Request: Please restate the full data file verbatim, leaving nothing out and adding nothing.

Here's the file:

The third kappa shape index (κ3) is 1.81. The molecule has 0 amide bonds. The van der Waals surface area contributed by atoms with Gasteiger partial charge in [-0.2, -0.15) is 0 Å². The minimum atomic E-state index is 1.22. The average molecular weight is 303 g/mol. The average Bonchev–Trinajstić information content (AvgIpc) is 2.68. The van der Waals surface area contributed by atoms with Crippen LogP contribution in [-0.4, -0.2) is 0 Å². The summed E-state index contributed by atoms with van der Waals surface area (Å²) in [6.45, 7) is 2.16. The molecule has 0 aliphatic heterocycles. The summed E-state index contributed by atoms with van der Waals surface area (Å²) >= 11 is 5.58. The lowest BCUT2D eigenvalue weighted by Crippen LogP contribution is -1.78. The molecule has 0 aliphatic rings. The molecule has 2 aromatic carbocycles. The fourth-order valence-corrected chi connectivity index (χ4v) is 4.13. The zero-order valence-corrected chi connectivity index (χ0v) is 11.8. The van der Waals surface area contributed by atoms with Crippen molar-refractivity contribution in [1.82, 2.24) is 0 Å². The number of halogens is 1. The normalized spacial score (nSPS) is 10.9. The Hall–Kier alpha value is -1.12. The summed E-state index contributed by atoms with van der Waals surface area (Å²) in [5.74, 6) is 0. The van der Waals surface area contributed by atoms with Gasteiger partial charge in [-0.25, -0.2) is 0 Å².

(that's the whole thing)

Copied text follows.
The third kappa shape index (κ3) is 1.81. The molecule has 0 amide bonds. The van der Waals surface area contributed by atoms with Gasteiger partial charge in [-0.2, -0.15) is 0 Å². The minimum atomic E-state index is 1.22. The average molecular weight is 303 g/mol. The average Bonchev–Trinajstić information content (AvgIpc) is 2.68. The van der Waals surface area contributed by atoms with Crippen LogP contribution in [-0.4, -0.2) is 0 Å². The summed E-state index contributed by atoms with van der Waals surface area (Å²) in [6.45, 7) is 2.16. The molecule has 0 aliphatic heterocycles. The summed E-state index contributed by atoms with van der Waals surface area (Å²) >= 11 is 5.58. The lowest BCUT2D eigenvalue weighted by Crippen LogP contribution is -1.78. The molecule has 0 aliphatic rings. The molecule has 2 aromatic carbocycles. The fourth-order valence-corrected chi connectivity index (χ4v) is 4.13. The zero-order valence-corrected chi connectivity index (χ0v) is 11.8. The van der Waals surface area contributed by atoms with Crippen molar-refractivity contribution in [1.82, 2.24) is 0 Å². The number of halogens is 1. The normalized spacial score (nSPS) is 10.9. The Hall–Kier alpha value is -1.12. The summed E-state index contributed by atoms with van der Waals surface area (Å²) in [5.74, 6) is 0. The van der Waals surface area contributed by atoms with Gasteiger partial charge in [-0.25, -0.2) is 0 Å².